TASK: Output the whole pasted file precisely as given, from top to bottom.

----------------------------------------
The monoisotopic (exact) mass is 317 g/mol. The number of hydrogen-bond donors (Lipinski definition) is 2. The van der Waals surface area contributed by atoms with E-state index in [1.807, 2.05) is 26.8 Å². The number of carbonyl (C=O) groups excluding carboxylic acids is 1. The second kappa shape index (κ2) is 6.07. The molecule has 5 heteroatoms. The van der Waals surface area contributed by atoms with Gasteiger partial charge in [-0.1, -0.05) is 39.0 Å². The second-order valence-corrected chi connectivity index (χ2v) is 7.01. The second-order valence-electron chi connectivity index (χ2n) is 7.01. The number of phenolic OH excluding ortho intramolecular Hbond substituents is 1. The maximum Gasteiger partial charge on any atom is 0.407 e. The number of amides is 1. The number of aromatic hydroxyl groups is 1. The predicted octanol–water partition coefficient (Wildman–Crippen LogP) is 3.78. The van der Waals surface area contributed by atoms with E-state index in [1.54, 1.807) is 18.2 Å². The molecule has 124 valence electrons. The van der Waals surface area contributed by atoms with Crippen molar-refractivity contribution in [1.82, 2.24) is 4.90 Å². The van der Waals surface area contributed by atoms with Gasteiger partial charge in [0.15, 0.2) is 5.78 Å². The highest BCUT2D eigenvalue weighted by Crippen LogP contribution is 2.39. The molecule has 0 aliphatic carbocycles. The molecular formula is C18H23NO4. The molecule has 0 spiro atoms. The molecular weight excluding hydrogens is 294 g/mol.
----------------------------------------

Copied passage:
The monoisotopic (exact) mass is 317 g/mol. The number of hydrogen-bond donors (Lipinski definition) is 2. The van der Waals surface area contributed by atoms with E-state index in [1.807, 2.05) is 26.8 Å². The number of carbonyl (C=O) groups excluding carboxylic acids is 1. The second kappa shape index (κ2) is 6.07. The molecule has 5 heteroatoms. The van der Waals surface area contributed by atoms with Gasteiger partial charge in [-0.1, -0.05) is 39.0 Å². The second-order valence-corrected chi connectivity index (χ2v) is 7.01. The second-order valence-electron chi connectivity index (χ2n) is 7.01. The number of phenolic OH excluding ortho intramolecular Hbond substituents is 1. The maximum Gasteiger partial charge on any atom is 0.407 e. The number of amides is 1. The number of aromatic hydroxyl groups is 1. The predicted octanol–water partition coefficient (Wildman–Crippen LogP) is 3.78. The van der Waals surface area contributed by atoms with E-state index in [1.54, 1.807) is 18.2 Å². The molecule has 124 valence electrons. The van der Waals surface area contributed by atoms with Crippen molar-refractivity contribution in [1.82, 2.24) is 4.90 Å². The van der Waals surface area contributed by atoms with Gasteiger partial charge in [0.15, 0.2) is 5.78 Å². The highest BCUT2D eigenvalue weighted by Crippen LogP contribution is 2.39. The molecule has 0 aliphatic carbocycles. The molecular formula is C18H23NO4. The molecule has 0 spiro atoms. The molecular weight excluding hydrogens is 294 g/mol.